But Martha was distracted by all the preparations that had to be made. While Mary savored every word Jesus was teaching, Martha was boiling inside. She could not understand why her sister was not at all worried about the meal that should be served, and even more, many guests were there and only a pair of hands hard at work. Martha threw the spoon, wiped her hands with her apron, and burst into the class as Jesus was speaking. She was a little out of breath not because of physical exhaustion but out of frustration. Lord, don’t you care that Mary has left me to do all the work by myself? Don’t you realize this is an unfair game going on between Mary and me? Tell her to help me!
What Martha did is called by psychologists a triangulation. She had a problem but did not want to address it with the person she should. Instead, she went to a third person to discuss the problem. The problem with this approach in dealing with conflict is that the third or middle person is required to choose sides on the matter. And this, too, happens not only in families and organizations but also in churches. And guess who happens to be caught in that triangulation most often? Yes, it often is the preacher!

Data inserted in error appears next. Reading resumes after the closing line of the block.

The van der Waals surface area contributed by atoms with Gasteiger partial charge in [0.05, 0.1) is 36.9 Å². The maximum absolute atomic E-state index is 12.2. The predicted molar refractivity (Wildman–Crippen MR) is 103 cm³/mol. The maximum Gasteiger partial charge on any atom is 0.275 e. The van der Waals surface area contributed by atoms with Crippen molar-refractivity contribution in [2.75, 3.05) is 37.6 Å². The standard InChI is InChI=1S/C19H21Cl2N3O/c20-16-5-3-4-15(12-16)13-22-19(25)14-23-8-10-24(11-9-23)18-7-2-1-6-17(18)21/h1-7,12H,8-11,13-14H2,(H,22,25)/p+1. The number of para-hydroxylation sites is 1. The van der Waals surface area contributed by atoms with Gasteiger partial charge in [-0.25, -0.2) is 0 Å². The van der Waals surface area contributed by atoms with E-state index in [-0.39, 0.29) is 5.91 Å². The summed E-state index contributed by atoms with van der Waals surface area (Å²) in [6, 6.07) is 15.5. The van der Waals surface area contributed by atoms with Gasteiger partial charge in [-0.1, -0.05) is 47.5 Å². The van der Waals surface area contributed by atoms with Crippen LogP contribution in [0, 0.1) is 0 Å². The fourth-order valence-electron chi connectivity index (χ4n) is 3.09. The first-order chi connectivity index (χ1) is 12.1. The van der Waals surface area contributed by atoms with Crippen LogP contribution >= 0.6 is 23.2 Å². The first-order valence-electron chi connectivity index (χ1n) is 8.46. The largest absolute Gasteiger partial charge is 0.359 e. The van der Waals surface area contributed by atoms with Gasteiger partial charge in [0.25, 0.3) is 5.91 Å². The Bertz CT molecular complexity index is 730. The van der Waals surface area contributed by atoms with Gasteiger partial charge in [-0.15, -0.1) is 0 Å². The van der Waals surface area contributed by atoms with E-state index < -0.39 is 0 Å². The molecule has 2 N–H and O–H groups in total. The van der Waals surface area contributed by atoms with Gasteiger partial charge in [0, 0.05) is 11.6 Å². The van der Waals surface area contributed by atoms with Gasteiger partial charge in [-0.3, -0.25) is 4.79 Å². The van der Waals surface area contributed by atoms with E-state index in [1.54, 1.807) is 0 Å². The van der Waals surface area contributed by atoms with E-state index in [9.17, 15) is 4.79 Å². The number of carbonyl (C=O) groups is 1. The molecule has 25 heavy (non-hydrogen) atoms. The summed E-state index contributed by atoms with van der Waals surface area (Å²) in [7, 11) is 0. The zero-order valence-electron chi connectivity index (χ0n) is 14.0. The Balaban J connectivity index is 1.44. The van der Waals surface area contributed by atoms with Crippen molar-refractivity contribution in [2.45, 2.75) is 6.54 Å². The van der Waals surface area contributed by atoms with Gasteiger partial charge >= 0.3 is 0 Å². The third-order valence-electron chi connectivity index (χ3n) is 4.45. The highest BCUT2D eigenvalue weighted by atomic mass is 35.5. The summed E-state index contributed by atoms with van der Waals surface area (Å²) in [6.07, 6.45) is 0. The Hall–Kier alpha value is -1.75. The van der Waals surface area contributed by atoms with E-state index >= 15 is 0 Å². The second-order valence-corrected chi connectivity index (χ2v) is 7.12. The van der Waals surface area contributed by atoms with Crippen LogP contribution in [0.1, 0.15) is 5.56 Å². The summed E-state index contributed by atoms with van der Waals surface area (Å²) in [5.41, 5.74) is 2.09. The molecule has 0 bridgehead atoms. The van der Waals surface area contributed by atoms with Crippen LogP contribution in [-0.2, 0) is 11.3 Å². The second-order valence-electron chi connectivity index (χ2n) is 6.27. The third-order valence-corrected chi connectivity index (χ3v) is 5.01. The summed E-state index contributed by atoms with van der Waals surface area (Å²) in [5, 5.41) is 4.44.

In the context of family, Lilian and I have witnessed that too. More than once we were invited for dinner by a family and when everything seemed to be going just fine, suddenly the husband began spewing accusations against his wife, hoping we would get on his side.